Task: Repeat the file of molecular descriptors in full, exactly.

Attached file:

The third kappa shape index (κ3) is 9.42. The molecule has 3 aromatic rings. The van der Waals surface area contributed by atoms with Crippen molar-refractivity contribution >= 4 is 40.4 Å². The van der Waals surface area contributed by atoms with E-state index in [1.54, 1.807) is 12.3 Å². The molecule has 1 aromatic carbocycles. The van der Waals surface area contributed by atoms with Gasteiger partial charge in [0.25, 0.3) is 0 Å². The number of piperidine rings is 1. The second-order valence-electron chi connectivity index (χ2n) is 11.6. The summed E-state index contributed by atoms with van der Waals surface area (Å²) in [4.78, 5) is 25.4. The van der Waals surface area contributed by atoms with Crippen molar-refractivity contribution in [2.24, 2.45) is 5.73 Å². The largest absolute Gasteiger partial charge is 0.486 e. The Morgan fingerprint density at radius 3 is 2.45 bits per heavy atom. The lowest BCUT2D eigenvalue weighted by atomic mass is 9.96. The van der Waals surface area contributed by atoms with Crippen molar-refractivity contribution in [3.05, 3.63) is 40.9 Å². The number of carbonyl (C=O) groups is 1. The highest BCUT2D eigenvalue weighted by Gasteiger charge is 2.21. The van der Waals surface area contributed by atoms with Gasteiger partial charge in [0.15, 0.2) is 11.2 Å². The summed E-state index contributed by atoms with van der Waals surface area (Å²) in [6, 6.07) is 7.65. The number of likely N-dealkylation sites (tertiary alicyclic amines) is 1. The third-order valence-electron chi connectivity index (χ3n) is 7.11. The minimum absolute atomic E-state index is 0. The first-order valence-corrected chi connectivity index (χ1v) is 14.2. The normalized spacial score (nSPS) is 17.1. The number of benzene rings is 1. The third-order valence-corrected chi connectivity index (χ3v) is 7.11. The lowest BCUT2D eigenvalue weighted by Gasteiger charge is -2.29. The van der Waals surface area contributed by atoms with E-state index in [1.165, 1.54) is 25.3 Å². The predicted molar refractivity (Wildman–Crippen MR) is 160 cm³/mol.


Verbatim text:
The third kappa shape index (κ3) is 9.42. The molecule has 3 aromatic rings. The van der Waals surface area contributed by atoms with Crippen molar-refractivity contribution >= 4 is 40.4 Å². The van der Waals surface area contributed by atoms with E-state index in [1.54, 1.807) is 12.3 Å². The molecule has 1 aromatic carbocycles. The van der Waals surface area contributed by atoms with Gasteiger partial charge in [0.25, 0.3) is 0 Å². The number of piperidine rings is 1. The second-order valence-electron chi connectivity index (χ2n) is 11.6. The summed E-state index contributed by atoms with van der Waals surface area (Å²) in [4.78, 5) is 25.4. The van der Waals surface area contributed by atoms with Crippen molar-refractivity contribution in [2.24, 2.45) is 5.73 Å². The largest absolute Gasteiger partial charge is 0.486 e. The Morgan fingerprint density at radius 3 is 2.45 bits per heavy atom. The lowest BCUT2D eigenvalue weighted by atomic mass is 9.96. The van der Waals surface area contributed by atoms with Crippen molar-refractivity contribution in [3.05, 3.63) is 40.9 Å². The number of carbonyl (C=O) groups is 1. The highest BCUT2D eigenvalue weighted by Gasteiger charge is 2.21. The van der Waals surface area contributed by atoms with Gasteiger partial charge in [0.15, 0.2) is 11.2 Å². The summed E-state index contributed by atoms with van der Waals surface area (Å²) in [6, 6.07) is 7.65. The number of likely N-dealkylation sites (tertiary alicyclic amines) is 1. The third-order valence-electron chi connectivity index (χ3n) is 7.11. The minimum absolute atomic E-state index is 0. The first-order valence-corrected chi connectivity index (χ1v) is 14.2. The normalized spacial score (nSPS) is 17.1. The number of benzene rings is 1. The third-order valence-corrected chi connectivity index (χ3v) is 7.11. The lowest BCUT2D eigenvalue weighted by Gasteiger charge is -2.29. The van der Waals surface area contributed by atoms with E-state index in [1.165, 1.54) is 25.3 Å². The predicted molar refractivity (Wildman–Crippen MR) is 160 cm³/mol.